Cream of tartar’s real name is potassium bitartrate.
You’ll find it in grocery stores in the baking aisle or by the spices.
It’s a byproduct of winemaking, used as a stabilizer in baking, most commonly when whipping up heavy cream or an alternative.
You might be worried that it comes from the winemaking process, because not all wine is vegan, but I’ll walk you through why it’s not an issue.
How Cream of Tartar Is Made During Winemaking
Potassium bitartrate crystallizes during the fermentation process of grape juice, and is then extracted.
There are 5 main stages of winemaking:
- Crushing and pressing
- Fermentation – Where potassium bitartrate is formed and extracted
- Clarification – Where animal products are sometimes used
- Aging and bottling
The reason that some wine isn’t vegan, is that animal products like gelatin and isinglass are often used during the “clarification” stage in order to remove unwanted particles that remain at this stage.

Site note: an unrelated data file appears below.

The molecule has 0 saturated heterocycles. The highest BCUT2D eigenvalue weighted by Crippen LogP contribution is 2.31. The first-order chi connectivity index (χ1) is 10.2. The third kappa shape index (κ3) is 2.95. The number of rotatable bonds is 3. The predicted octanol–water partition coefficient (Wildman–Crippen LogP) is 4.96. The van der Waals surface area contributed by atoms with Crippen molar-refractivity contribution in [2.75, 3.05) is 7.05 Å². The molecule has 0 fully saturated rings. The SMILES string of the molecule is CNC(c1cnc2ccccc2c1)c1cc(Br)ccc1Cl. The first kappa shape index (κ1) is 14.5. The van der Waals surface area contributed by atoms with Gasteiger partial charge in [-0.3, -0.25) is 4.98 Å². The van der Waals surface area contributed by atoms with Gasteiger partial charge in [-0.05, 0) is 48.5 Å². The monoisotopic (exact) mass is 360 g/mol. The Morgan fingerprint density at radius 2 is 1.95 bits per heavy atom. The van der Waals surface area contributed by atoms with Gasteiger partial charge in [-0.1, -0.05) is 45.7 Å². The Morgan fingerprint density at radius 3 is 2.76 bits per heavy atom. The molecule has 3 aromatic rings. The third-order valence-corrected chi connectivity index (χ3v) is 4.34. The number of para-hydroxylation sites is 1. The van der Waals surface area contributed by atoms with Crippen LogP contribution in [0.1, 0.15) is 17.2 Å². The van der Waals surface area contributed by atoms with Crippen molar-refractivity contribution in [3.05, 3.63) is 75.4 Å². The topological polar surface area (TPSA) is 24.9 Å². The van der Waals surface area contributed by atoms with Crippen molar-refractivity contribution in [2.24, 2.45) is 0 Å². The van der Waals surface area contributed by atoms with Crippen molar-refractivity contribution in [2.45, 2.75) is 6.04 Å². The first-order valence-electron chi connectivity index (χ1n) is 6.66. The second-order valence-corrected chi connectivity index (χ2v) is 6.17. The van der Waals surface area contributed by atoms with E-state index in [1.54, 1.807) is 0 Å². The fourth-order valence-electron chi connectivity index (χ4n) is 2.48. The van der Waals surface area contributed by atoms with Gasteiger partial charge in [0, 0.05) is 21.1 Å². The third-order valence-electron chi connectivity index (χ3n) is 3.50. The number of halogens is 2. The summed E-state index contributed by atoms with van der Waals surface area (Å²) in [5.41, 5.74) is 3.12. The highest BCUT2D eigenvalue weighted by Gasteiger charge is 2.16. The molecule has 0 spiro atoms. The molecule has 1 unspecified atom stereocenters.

If potassium bitartrate formed and was removed at this stage, you could argue that it wasn’t vegan.
However, it’s removed before that stage, during fermentation instead.
Cream of Tartar is derived from grapes during the winemaking process, and is made before any animal products are ever used.
Verdict: Cream of Tartar is Clearly Vegan
Despite having “cream” in its name, cream of tartar is vegan-friendly.
It comes straight from grapes, and is never in contact with an animal product (yeast, used during fermentation, is considered vegan).
You can buy cream of tartar from just about any grocery store in the baking aisle, and don’t need to buy a special vegan one, since I’ve never seen one with any added ingredients.